Keck School of Medicine
- Genetics of complex diseases
Our main research interests are to identify the genes and pathways that contribute to phenotypes with a complex etiology, with a particular emphasis on cardiovascular and metabolic disorders. Such endeavors have historically been difficult due to a variety of factors, including the genetic complexity of these diseases and/or the influence of environmental factors. However, over the last few years, complex trait genetics has been revolutionized by the ability to carry out association studies on a genome-wide basis (GWAS) with hundreds of thousands of single nucleotide polymorphisms (SNPs) in very large populations. For example, such GWAS studies have resulted in the identification of hundreds of novel genetic variants for traits such as cardiovascular disease (CVD), diabetes, cancer, various inflammatory conditions, and quantitative phenotypes associated with such disease states. Despite this success, these susceptibility alleles still only explain a small fraction of the overall genetic heritability for any particular disease, which implies either 1) the existence of additional genes with smaller effect sizes that are not detected in a typical GWAS study, 2) higher order interactions between genes and environmental factors, 3) and/or rare susceptibility alleles that are not included on current genotyping platforms. Moreover, even for those validated genes, an understanding of the underlying pathophysiological mechanism through which they contribute to disease processes is still lacking and awaits more detailed functional experiments. As part of our contribution towards advancing the field and addressing these issues, we employ a variety of complementary approaches to elucidate complex diseases at the epidemiological, genetic, and molecular level.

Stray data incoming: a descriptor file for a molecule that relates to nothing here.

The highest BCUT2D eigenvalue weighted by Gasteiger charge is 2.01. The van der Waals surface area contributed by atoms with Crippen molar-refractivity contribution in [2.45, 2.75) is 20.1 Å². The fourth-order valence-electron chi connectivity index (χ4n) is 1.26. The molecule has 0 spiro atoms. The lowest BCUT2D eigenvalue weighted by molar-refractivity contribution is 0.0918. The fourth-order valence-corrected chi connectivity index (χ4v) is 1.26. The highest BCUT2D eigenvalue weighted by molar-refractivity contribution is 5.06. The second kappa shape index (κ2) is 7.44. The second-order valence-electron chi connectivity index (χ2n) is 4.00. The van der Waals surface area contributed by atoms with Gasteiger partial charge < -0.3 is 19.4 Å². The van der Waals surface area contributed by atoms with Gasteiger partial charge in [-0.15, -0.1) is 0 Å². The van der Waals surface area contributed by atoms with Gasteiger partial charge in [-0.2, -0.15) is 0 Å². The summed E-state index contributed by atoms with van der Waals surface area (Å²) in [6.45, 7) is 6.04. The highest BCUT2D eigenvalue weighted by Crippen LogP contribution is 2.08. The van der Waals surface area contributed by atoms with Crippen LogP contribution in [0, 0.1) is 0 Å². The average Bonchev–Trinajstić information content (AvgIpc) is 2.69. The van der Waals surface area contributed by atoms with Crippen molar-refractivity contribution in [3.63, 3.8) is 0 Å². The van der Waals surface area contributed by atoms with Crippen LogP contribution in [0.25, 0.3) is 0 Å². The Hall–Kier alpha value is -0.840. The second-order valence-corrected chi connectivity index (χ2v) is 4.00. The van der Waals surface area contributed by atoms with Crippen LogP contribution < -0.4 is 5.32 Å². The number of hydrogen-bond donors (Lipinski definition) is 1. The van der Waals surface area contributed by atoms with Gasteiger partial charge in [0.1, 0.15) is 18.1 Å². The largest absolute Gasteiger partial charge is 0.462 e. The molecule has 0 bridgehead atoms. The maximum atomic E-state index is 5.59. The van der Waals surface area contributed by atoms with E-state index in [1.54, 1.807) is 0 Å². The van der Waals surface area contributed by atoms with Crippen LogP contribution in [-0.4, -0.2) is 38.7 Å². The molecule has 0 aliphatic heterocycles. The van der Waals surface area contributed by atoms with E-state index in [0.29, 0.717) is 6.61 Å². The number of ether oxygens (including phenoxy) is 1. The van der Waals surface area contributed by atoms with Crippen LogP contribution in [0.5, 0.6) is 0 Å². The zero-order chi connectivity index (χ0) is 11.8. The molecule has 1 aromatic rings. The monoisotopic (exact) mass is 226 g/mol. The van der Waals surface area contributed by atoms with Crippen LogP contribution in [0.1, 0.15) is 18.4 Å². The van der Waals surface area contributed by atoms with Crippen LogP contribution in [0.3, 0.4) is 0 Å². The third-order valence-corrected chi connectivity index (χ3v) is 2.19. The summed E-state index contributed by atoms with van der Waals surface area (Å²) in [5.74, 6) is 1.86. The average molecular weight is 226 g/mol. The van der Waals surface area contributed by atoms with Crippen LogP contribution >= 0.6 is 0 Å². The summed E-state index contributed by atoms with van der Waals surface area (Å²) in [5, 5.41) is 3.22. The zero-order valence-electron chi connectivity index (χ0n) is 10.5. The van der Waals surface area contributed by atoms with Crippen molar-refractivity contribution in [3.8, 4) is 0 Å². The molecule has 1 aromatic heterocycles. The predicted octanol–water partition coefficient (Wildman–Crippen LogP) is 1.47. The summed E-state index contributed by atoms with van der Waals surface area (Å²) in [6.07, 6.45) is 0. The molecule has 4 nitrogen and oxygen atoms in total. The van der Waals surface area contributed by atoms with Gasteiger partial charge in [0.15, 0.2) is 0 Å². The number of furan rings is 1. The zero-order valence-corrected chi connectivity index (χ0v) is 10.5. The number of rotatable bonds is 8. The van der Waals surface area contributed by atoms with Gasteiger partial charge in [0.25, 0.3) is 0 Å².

Large-scale Human Genetic Studies
One of our main focuses are large-scale human studies using DNA samples from thousands of patients and control subjects. Each cohort is specific for a particular phenotype (i.e. CVD or diabetes) and, typically, SNPs within candidate genes or on a genome-wide basis are tested for association using molecular and statistical genetics experiments. Our selection of candidates is derived from what is known about the disease process in humans, the generation of animal models, and/or other genomics approaches. In addition to candidate gene studies, we are carrying out GWAS studies to identify additional CVD genes, particularly those that are associated with non-traditional risk factors, such as inflammation. These studies have also led us into the emerging field of nutrigenomics where we are seeking to understand how genes interact with dietary factors to affect disease risk. Ultimately, we carry out functional experiments to identify underlying the molecular mechanisms for those variants that are confirmed to be associated with disease phenotypes.
Mouse models provide an excellent example of another viable strategy to gene discovery for complex human diseases. Since the conservation of evolutionary relationships at both the genetic and biochemical level between humans and mice is well established, the mouse has emerged as an extraordinarily useful tool for genetic studies that can be translated to humans. Furthermore, the mouse provides certain experimental advantages that simply cannot be realized in human studies, including the ability to manipulate its genome with either the overexpression or targeted ablation of candidate genes under study. Thus, we also use mouse models of CVD and diabetes for gene discovery and to understand disease mechanisms in vivo. Based on these experiments, we can then test potentially new candidate genes in our human studies or develop therapeutic strategies that can be translated back to humans.
As a third and complementary method, our lab also integrates genomics technologies into genetic studies, such as microarray expression profiling of tissues from patients and control subjects or animal models. The goals of such experiments are to identify gene expression networks and pathways that are perturbed in disease states, thus providing, for example, additional candidate genes for study. In addition, such “expression signatures” can also be used as intermediate phenotypes in genetic studies with either mice or humans. Lastly, as part of our nutrigenomics studies, we are attempting to understand how dietary factors influence expression signatures in cells/tissues from subjects participating in various clinical trials.